‐ One should resist the tendency to romanticize the Tibet in which His Late Carousing Holiness lived. A Tibetan acquaintance of mine tells me the story of his grandfather, who, decades ago, though already married with children, fell in love with the daughter of a Tibetan cabinet minister. This minister expressed his disapproval by having the unwanted suitor tied to a stake in the countryside, where he was eaten by wild dogs. I offer this anecdote not to excuse the Chinese conquest, but to suggest that it replaced good, old-fashioned, workmanlike savagery with the machinery of ideological slaughter.

‐ If you travel widely in Tibet, you will come to understand something of its political and cultural complexity. This in turn will help you understand the impossibility of its ever again being “free,” even if China were to renounce its claim on Central Tibet (something it will never do, for reasons of national pride, economics, and strategy, in approximately that order).

The area designated “Tibet” on a map is an arbitrary cartographic creation that includes less than half of the land traditionally under Tibetan control. The greater part of this land — including almost the entirety of regions known to Tibetans as Kham and Amdo — has been absorbed into the Chinese provinces of Yunnan, Sichuan, Qinghai, and Gansu, all of which I have visited. Their Tibetan towns are in many ways more “authentic” than Tibet proper — that is, they have fewer Chinese residents, and their Tibetan residents look and sound less Chinese, than is the case in the countryside surrounding Lhasa. But because these Tibetan enclaves exist in provinces that are overwhelmingly Chinese, there is zero possibility of their ever being granted a modest autonomy, let alone independence. I have unlimited moral sympathy for the Free Tibet movement. But Mao will freeze in hell (or, if he is in one of the cold Buddhist hells, he will burn) before there is an independent and unified Tibetan state. That is why the Dalai Lama himself no longer calls for one, choosing rather to advocate Chinese suzerainty of Tibet.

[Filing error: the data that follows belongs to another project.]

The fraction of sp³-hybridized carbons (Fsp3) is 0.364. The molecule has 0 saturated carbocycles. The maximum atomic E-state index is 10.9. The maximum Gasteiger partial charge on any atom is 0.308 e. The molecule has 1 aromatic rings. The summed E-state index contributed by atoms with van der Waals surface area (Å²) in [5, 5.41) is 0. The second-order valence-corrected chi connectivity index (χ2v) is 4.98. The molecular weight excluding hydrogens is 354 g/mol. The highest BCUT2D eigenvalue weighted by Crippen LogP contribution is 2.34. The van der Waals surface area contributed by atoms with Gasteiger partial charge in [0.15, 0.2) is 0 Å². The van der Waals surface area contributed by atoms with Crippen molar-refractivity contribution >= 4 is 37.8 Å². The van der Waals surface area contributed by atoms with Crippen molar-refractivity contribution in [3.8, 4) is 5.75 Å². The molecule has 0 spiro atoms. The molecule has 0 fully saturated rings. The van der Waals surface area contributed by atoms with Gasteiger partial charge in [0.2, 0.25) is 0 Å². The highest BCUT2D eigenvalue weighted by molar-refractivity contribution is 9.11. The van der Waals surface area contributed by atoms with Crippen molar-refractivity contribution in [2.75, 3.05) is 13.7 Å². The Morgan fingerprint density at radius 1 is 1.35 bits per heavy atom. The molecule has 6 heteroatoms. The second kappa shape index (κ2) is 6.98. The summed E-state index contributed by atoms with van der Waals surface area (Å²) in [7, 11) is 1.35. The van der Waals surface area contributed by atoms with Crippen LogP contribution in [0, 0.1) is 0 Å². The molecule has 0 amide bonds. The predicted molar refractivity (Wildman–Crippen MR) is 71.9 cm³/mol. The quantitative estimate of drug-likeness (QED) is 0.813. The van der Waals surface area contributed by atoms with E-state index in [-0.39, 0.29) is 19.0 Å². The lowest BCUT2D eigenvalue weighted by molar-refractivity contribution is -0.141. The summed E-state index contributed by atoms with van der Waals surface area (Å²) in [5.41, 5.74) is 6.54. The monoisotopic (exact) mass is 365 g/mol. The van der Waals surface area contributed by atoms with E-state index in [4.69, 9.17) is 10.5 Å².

‐ The Tibetan towns in Yunnan, Sichuan, Qinghai, and Gansu are subject to fewer travel restrictions than is Central Tibet. For example, tourists to Lhasa are legally barred from attending sky burials, the most common Tibetan method of corpse disposal. But in Jyekundo, an outpost in remotest Qinghai, my friend and I have no trouble ascertaining the location of the nearest sky-burial site and hiring a cab to take us there. Unfortunately there is no burial this day. But I saw one three years ago in Lithang, Sichuan (the focal point of an anti-Chinese uprising in the late ’50s; as you might guess, things ended badly, with the Chinese air force bombing the local monastery and the rebels fleeing to Mustang, Nepal). I would describe the sky burial thus:

A female corpse was skinned, gutted, chopped into smithereens with an axe, and mixed with barley. At some point, two young monks showed up on a motorcycle, chanted a sutra, got bored, and headed back to the monastery. Meanwhile a swarm of central-Asian vultures circled overhead. Once the corpse was mutilated beyond recognition or form, everyone present retreated from it, allowing the vultures to dive, bomber-like, and devour the mass of human pulp within ten minutes. If you have never seen central-Asian vultures, it will be hard for you to imagine how sinister this sight was. They are much larger than their American cousins, roughly the size of golden eagles, and they hop about more evilly than any creation of an animator’s pen.

The man wielding the axe went about his business as casually as the vultures would. He even invited me to take pictures. (I declined.) He was a relative of the deceased, but not a close one. Generally, after a death, the local monk-astrologer determines which relatives are to attend the deceased’s funerary rites. Next of kin are, mercifully, exempted from this duty.

It is a grisly custom that even many Tibetans find hard to witness. But it is also mesmerizing. In particular, I will never forget the sound of the axe as it cleft bone and struck the rock on which the corpse lay. (This sound was something like that of chopping carrots, but wetter, and with a metallic ping at its core.)

‐ That seems a fine note to end on. In tomorrow’s installment: a mountain named Everest, the eating of bitterness, and an ironical chuckle at the Chairman’s expense.